- Dirt Protocol
- Blockchain startup Dirt Protocol just got $3 million from investors including General Catalyst, Greylock, Lightspeed, and Coinbase co-founder Fred Ehrsam.
- Dirt Protocol’s goal is to incentivize truth through a token-based voting system.
- The company’s founder, Yin Wu, describes it as a blockchain-based Wikipedia.
When Yin Wu, 29, began brainstorming names for her blockchain company, Dirt Protocol, she took the opposite approach of most founders.
“There’s a lot of companies in the blockchain industry that have big, lofty sounding names,” said Wu. “We wanted to do the opposite.”
While “dirt” might conjure to mind a project of unassuming origins, for Wu, it clearly conveys the company’s fundamental purpose.
“Dirt comes from the ground, right?” she said.”It’s foundational. You need dirt to grow.”
Dirt Protocol has vast ambitions for its application of decentralized technology — both business-wise and philosophically.
Its primary goal? Incentivizing truth.
To do so, Dirt Protocol has received $3 million from blue chip tech investors including General Catalyst, Greylock, Lightspeed, and Coinbase co-founder Fred Ehrsam.
Spreading false information would become “economically irrational”
The blockchain has been used to tokenize any number of assets, both tangible and otherwise. But what if you could tokenize knowledge in a way that benefited the most trustworthy information?
- Sean Gallup/Getty Images
“Think of Dirt as a set of rules that make it economically irrational to spread false information,” said Wu. “With Dirt, if you want to spread a piece of information, you’d need to stake a token.”
Wu, a Stanford dropout, offers up her college education as an example:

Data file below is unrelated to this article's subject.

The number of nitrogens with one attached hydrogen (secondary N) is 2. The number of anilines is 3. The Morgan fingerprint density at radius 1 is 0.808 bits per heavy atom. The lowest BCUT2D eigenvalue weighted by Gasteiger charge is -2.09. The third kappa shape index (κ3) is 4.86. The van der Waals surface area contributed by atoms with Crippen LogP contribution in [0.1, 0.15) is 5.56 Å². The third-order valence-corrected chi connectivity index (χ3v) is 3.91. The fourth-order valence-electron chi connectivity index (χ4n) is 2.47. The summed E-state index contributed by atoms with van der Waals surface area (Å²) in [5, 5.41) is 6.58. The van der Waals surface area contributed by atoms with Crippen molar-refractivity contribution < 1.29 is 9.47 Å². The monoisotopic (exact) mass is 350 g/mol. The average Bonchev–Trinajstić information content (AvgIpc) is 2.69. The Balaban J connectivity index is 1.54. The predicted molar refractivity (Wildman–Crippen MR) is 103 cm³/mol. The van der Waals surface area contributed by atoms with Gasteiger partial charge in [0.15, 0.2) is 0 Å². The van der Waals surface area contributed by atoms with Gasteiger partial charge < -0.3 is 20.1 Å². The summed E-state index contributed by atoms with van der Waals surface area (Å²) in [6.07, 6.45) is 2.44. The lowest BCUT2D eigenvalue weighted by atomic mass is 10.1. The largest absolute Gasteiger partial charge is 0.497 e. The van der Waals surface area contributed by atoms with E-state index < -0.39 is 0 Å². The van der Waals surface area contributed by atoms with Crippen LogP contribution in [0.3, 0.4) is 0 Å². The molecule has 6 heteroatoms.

“For instance, I could say that I’m willing to put down 10 Dirt tokens on the claim that I graduated from Stanford,” said Wu. “But it’s not true, so someone could easily say, ‘I’m going to put down 10 tokens to challenge that information.'”
The challenge would then go to a vote, with participants each putting a token down on the claim they believe to be most trustworthy.
“In a vote, anyone can put down tokens on either my claim or [my contender’s],” said Wu.
Lose the popular vote and you lose your tokens. Vote poorly on a claim, and you’ll be meted a small penalty for picking the losing choice, as well. If you offer up the winning information, or vote on the majority’s pick, you earn a portion of the token winnings.
Wu describes the winnings as as “an information bounty” that’s set up to reward accurate information.
“As a network, there’s an incentive to be honest because the value of our tokens will only stay up if people are using them in good faith,” she said.
Dirt’s first goal is to restore credibility to the blockchain industry using its voting system
Dirt’s first goal is to apply its voting system to claims within the blockchain industry itself, where scam and misrepresentation are endemic. If there’s a way to verify a blockchain project’s claim, like the integrity of a company’s forthcoming initial coin offering, Wu suggests it might restore the community’s credibility.
From there, the applications are seemingly limitless. Wu suggests that Dirt’s voting system could one day be applied to platforms like Facebook or Google, where commenters could back their claims with digital assets.
But what about people with large followings who could potentially rig the system in their favor?
Wu says that this is a hurdle that Dirt will have to cross in the future.
It’s possible, Wu said, that people with large followings could break a vote because they have more resources, but she was quick to point out that this is an issue that plagues other platforms as well.
“If someone has a large Twitter following, they can still spread whatever information they want, right?” She said.
If someone is spreading misinformation, however, Wu said that Dirt would potentially rank their vote as less credible.
But for now, Dirt’s primary concern is with information that has commercial value. The data collected by Dirt would be stored on the ethereum blockchain, where it wouldn’t belong to any corporation or company.
To anyone doubting Dirt’s ambitions for the digital-asset backed information, Wu points out Wikipedia as a prime example of a crowd-sourced truth-based project that worked.
“We’re creating Wikipedia, but with machine-readable data sets that belong in the public domain, and don’t belong to a single party,” Wu said.